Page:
The Chrysler Town & Country is basically a rebadged Dodge Grand Caravan with some added tech and comfort. Even in its lowest trim level, the Town & Country offers more refinement than a Dodge Grand Caravan. Still, as used minivans go, there are better models on the market today.
A Jeep is a good place to start when you want to get off the pavement and into some fun situations. However, if you’re looking to really tackle the wilderness, you need more than just a little more clearance. Use this list of Jeep mods to start planning your build to get in and out of some rough spots.
It also offers fewer interior storage areas throughout the cabin, then there is the 25.7 cubic feet of cargo capacity. While nearly 26 cubic feet sounds significant, it is smaller than nearly every other model in the segment.
In fact, at highway speeds, the Grand Caravan is one of the noisiest used minivans around. The engine and transmission noise in the cabin can drive you insane if you ride long enough. When you throw in the wind and road noise that join the cacophony, you can see why this used minivan should never leave town.
The Ranchero is based on a two-door station wagon platform and was marketed as a light pickup that could haul a fair amount of cargo while being easy to operate and drive, like a car. There is not enough space here to cover the various engines and features that were incorporated into the Ranchero over the years, but a few engine choices consisted of a 250 cubic-inch six-cylinder and a variety of V8 power plants that ranged from a standard 302 to a 428 cu-in. (7.0 L) Cobra Jet.
The Nissan Quest barely survived the 2017 model year and reached the end of its production run after the 2018 model year. There are many reasons the Quest is out; the main one being that Nissan has not updated the oddly designed minivan for several years.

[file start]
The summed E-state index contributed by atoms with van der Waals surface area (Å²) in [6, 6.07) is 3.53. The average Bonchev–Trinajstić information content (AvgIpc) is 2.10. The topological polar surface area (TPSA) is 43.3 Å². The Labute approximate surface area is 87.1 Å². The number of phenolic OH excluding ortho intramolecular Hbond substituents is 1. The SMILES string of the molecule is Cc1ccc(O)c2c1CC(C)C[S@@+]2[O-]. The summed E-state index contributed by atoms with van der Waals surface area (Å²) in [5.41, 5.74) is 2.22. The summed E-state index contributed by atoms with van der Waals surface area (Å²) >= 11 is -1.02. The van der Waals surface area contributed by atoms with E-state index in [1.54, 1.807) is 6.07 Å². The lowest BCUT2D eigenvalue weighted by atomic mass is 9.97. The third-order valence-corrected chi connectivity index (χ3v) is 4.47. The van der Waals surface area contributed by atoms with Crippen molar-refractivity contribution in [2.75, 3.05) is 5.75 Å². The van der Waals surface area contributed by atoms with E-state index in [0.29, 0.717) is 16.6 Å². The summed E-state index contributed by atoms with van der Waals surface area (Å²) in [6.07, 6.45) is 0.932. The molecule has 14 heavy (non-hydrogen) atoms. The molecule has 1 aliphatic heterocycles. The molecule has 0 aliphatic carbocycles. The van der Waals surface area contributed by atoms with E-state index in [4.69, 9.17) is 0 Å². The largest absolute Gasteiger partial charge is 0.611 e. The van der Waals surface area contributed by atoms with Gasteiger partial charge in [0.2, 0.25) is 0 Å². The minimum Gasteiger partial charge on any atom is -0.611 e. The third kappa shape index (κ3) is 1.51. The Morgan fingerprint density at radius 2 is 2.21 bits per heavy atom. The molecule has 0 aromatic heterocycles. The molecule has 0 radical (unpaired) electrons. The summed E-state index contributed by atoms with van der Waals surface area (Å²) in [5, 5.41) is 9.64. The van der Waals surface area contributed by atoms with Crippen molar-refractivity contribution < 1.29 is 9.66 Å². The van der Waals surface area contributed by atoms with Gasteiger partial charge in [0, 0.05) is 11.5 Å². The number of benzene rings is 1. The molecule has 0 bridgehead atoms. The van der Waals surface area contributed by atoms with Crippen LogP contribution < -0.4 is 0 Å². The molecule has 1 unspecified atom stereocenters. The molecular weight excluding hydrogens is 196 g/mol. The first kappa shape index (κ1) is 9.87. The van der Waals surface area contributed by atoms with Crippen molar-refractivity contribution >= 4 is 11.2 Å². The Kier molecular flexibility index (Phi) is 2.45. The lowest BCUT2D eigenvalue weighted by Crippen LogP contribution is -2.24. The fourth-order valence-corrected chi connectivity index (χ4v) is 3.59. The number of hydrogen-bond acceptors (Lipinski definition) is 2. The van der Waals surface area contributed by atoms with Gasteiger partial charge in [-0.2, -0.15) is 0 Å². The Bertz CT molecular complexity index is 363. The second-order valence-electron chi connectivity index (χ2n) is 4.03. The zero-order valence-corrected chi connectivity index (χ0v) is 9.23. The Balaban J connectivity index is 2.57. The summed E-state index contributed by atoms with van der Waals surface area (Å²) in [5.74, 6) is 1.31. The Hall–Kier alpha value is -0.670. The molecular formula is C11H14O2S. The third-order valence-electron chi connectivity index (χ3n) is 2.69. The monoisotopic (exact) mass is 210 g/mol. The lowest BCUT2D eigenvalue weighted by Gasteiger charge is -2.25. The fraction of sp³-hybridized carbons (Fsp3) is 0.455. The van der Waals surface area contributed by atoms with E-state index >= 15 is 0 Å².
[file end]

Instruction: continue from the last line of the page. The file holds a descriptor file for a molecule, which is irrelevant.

Stoppe’s shop could further customize a Baja with a large selection of optional parts. Roll cages, winches, and off-road lights were popular, as were suspension upgrades. The Baja cost almost $2,000 more than the standard Bronco, which was big cash back in the day; its high price limited sales. While not a huge seller (only 650 were produced) this is one of the coolest old Ford trucks on our list.
With bigger tires and heavier rims on your list of Jeep mods, the stock gear ratio may not be enough to get you where you want to go. This is where changing the gear ratio comes in handy and reduces unreasonable stress on the engine. If the wheels are too tall for the stock gear ratio, there will be a noticeable power drop off from its stock build.
Right in line with body armor are more Jeep mods to make sure that the underside is protected. All it takes is one hard drop at the wrong time to snap off an essential part of your vehicle. Skid plates run from simple front and rear protection up to complete chassis coverings. The gas tank and oil pan, as well as the differential and transfer case, are all rather vulnerable spots on the underside. They may be able to take a little abuse but how much are you willing to risk?
In addition to their beauty, they were pretty powerful for their day. In 1954, Ford dropped in an overhead valve V-8 that put out 130 horsepower. By 1956, it was up to almost 180. In addition, 1953 was the first year that an automatic transmission was put into a Ford pickup.
The Chevy El Camino is probably the best-known example in this category but the Ranchero was the first and is a pretty cool car/truck. The Ranchero was introduced in 1957 and was in production until 1979. A total of 508,355 units were produced and while we like the early models, they are all pretty sweet.
Plus, Chevrolet Performance Crate Engines include a 24-month or 50,000-mile limited warranty. That’s right, most of the GM crate engines you’re about to see carry a factory warranty, so hoon away. These are the big things, but there are many other parts that may or may not be included with your specific crate motor check with your provider for more details.
Ford’s Special Vehicles Team (SVT) went to work on the 5.8-liter small block V-8 and managed to squeeze 240 horsepower out of it. A lowered suspension, new shocks, anti-roll bars and 17-inch tires put that power to the road and made the Lighting a great handling truck in addition to being a speed demon. The Lightning cranked up to 60 mph in 7.2 seconds and blazed through the quarter mile in 15.6 seconds. The biggest complaint about the Lightning was that it gulped down gasoline.